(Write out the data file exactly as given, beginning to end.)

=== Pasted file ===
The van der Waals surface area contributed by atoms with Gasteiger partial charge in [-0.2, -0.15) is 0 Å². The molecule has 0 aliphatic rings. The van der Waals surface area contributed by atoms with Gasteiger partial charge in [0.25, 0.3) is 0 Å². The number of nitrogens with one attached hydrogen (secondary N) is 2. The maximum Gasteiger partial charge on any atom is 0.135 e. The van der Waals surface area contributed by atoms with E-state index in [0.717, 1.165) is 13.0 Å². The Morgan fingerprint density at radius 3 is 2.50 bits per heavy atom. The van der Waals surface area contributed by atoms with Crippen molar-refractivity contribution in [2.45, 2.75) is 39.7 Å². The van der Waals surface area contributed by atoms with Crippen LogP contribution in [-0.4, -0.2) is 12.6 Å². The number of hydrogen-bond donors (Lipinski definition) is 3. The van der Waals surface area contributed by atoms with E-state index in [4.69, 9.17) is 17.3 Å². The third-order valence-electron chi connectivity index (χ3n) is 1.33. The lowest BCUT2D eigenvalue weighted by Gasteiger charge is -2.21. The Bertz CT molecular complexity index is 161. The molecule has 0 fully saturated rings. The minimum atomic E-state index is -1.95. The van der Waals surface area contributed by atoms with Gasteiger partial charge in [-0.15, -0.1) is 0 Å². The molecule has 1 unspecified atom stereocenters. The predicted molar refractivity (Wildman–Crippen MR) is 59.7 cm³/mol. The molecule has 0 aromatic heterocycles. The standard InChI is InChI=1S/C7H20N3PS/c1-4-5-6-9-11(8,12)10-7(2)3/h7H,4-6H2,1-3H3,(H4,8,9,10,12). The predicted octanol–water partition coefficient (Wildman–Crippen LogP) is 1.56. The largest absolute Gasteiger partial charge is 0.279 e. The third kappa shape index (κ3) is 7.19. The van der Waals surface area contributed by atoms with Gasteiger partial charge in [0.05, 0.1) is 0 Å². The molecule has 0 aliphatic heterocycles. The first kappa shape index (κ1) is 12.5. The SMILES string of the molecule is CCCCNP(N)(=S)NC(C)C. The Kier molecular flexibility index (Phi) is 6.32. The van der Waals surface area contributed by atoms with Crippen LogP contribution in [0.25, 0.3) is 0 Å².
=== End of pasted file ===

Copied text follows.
The van der Waals surface area contributed by atoms with Gasteiger partial charge in [-0.2, -0.15) is 0 Å². The molecule has 0 aliphatic rings. The van der Waals surface area contributed by atoms with Gasteiger partial charge in [0.25, 0.3) is 0 Å². The number of nitrogens with one attached hydrogen (secondary N) is 2. The maximum Gasteiger partial charge on any atom is 0.135 e. The van der Waals surface area contributed by atoms with E-state index in [0.717, 1.165) is 13.0 Å². The Morgan fingerprint density at radius 3 is 2.50 bits per heavy atom. The van der Waals surface area contributed by atoms with Crippen molar-refractivity contribution in [2.45, 2.75) is 39.7 Å². The van der Waals surface area contributed by atoms with Crippen LogP contribution in [-0.4, -0.2) is 12.6 Å². The number of hydrogen-bond donors (Lipinski definition) is 3. The van der Waals surface area contributed by atoms with E-state index in [4.69, 9.17) is 17.3 Å². The third-order valence-electron chi connectivity index (χ3n) is 1.33. The lowest BCUT2D eigenvalue weighted by Gasteiger charge is -2.21. The Bertz CT molecular complexity index is 161. The molecule has 0 fully saturated rings. The minimum atomic E-state index is -1.95. The van der Waals surface area contributed by atoms with Gasteiger partial charge in [-0.15, -0.1) is 0 Å². The molecule has 1 unspecified atom stereocenters. The predicted molar refractivity (Wildman–Crippen MR) is 59.7 cm³/mol. The molecule has 0 aromatic heterocycles. The standard InChI is InChI=1S/C7H20N3PS/c1-4-5-6-9-11(8,12)10-7(2)3/h7H,4-6H2,1-3H3,(H4,8,9,10,12). The predicted octanol–water partition coefficient (Wildman–Crippen LogP) is 1.56. The largest absolute Gasteiger partial charge is 0.279 e. The third kappa shape index (κ3) is 7.19. The van der Waals surface area contributed by atoms with Gasteiger partial charge in [0.05, 0.1) is 0 Å². The molecule has 0 aliphatic heterocycles. The first kappa shape index (κ1) is 12.5. The SMILES string of the molecule is CCCCNP(N)(=S)NC(C)C. The Kier molecular flexibility index (Phi) is 6.32. The van der Waals surface area contributed by atoms with Crippen LogP contribution in [0.25, 0.3) is 0 Å².